The missing piece between JIRA and Confluence

Atlassian buys Trello for $425 million

Now that Trello has been acquired by Atlassian, the Australian software maker is one step closer to fulfilling its mission: for their tools to be used by 100 million people.

Interview with GitHub's Marko Berkovic and Matthias Wiesen | DevOpsCon 2016

“At GitHub you don’t get locked into one culture”

More than 50 percent of GitHubers are working remotely so it is essential that they share the same values that everybody agrees upon. JAXenter editor Gabriela Motroc talked to GitHub’s Marko Berkovic and Matthias Wiesen at DevOpsCon 2016 about the company culture(s), the challenges to enforce it and the tips to make remote teams work.

Out now!

New JAX Magazine issue — Demystifying DevOps

DevOps has gone mainstream; everyone is talking about it, every company is trying to do it and every manager is trying to be successful at it. But for that to happen, we need to fully understand the facets of this buzzword and make sure we are truly ready to embrace it. This JAX Magazine issue is packed with goodies — it’s our treat!

SMACK — Next generation Big Data

Big Data becomes Fast Data

Big Data is changing. Buzzwords such as Hadoop, Storm, Pig and Hive are not the darlings of the industry anymore —they are being replaced by a powerful duo: Fast Data and SMACK. Such a fast change in such a (relatively) young ecosystem begs the following question: What is wrong with the current approach? What is the difference between Fast and Big Data? And what is SMACK?

To name a few

5 reasons why Scala is better than Java

The dominance (not to mention popularity) of Java has remained uncontested for years. Java continues to top almost all the lists of programming languages in respect of popularity, career scope, and industry preference. Java is great because of its versatility, strength and capacity to handle complex tasks. But is there anything better than Java? Can there really be one?

Interview with Anton Weiss | DevOpsCon 2016

DevOps: Fear of failure feeds our reluctance to change

Any DevOps transformation must start with the leadership’s support because otherwise, it will never become a concise, definitive transformation process. When we talk about culture, it seems to be something complicated but in reality, it is just a story to tell. JAXenter editor Gabriela Motroc talked to Anton Weiss at DevOpsCon 2016 about how to become DevOps enablers and what is the correct way to enable DevOps within an organization.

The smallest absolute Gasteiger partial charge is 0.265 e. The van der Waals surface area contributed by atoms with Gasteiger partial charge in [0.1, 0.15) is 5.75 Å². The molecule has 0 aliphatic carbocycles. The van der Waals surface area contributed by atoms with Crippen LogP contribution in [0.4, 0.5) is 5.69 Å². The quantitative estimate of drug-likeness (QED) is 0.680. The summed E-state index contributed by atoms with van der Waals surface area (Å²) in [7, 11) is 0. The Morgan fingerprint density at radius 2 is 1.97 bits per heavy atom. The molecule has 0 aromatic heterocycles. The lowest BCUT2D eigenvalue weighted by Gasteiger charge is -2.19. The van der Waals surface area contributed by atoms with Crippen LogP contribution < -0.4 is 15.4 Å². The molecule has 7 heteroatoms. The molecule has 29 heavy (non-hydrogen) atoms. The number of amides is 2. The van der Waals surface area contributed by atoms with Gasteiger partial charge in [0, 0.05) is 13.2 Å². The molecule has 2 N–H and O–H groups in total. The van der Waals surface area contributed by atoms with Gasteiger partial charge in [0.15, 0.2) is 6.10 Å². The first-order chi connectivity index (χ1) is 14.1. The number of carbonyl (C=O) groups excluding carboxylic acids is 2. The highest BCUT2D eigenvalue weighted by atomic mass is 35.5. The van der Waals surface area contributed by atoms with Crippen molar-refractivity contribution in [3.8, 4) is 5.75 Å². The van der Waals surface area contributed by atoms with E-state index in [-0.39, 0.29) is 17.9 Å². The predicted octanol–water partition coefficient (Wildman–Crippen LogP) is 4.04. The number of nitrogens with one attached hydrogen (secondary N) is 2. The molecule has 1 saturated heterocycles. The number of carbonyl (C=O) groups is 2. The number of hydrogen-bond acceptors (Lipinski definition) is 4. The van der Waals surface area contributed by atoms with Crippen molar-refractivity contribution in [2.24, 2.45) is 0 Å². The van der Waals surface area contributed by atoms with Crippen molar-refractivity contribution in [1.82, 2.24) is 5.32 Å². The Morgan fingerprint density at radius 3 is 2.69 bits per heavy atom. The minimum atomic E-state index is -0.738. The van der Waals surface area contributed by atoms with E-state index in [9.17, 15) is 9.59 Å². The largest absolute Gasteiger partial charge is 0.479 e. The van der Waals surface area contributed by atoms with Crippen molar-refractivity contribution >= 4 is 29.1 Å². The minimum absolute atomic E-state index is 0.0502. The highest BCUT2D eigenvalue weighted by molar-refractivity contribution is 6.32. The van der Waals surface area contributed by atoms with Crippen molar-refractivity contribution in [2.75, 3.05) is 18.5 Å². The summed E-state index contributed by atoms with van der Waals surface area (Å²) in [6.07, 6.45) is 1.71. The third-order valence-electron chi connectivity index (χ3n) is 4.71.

Keep calm and prepare for context switching

3 ways to switch gears without stalling

The software developer role has moved far beyond “a person concerned with facets of the software development process” as Wikipedia defines it. In addition to their core programming work, developers get immersed in marketing, support and other activities. This means they must continuously switch contexts, which can be extremely disruptive and stressful.

Interview with Armon Dadgar, co-founder and CTO at HashiCorp

DevOps at HashiCorp: “With independence comes ownership”

“Software organizations are composed of people, processes, and technology. While it’s easy to focus on just the technology, it is ultimately just an enabler of successful people and process.” We invited Armon Dadgar, co-founder and CTO at HashiCorp to weigh in on the company’s road to DevOps and to talk about DevOps Defined, their guide for adopting DevOps to accelerate application delivery.

Part 1

Common sense software engineering: Letter to a young woman

This article series resulted from a conversation Steve Naidamast had with a young woman who showed interest in learning how to program and possibly enter the IT profession. It is also an attempt to bring the realities of Information Technology profession as it is today into perspective so that a young woman interested in this field can make informed choices as to how she may be able to enter the field either professionally or for self-interest.

Interview with Matthew Skelton | DevOpsCon 2016

“We need to enable a culture of safety for experimentation”

Instead of a very simplistic approach, we need to look for collaboration and interaction patterns that work in different contexts. Collaboration comes with a cost but it produces very good results. However, sometimes it’s better to deliberately introduce a kind of boundary between teams. JAXenter editor Hartmut Schlosser talked to Matthew Skelton at DevOpsCon 2016 about the need for collaboration and what goes into good team structures.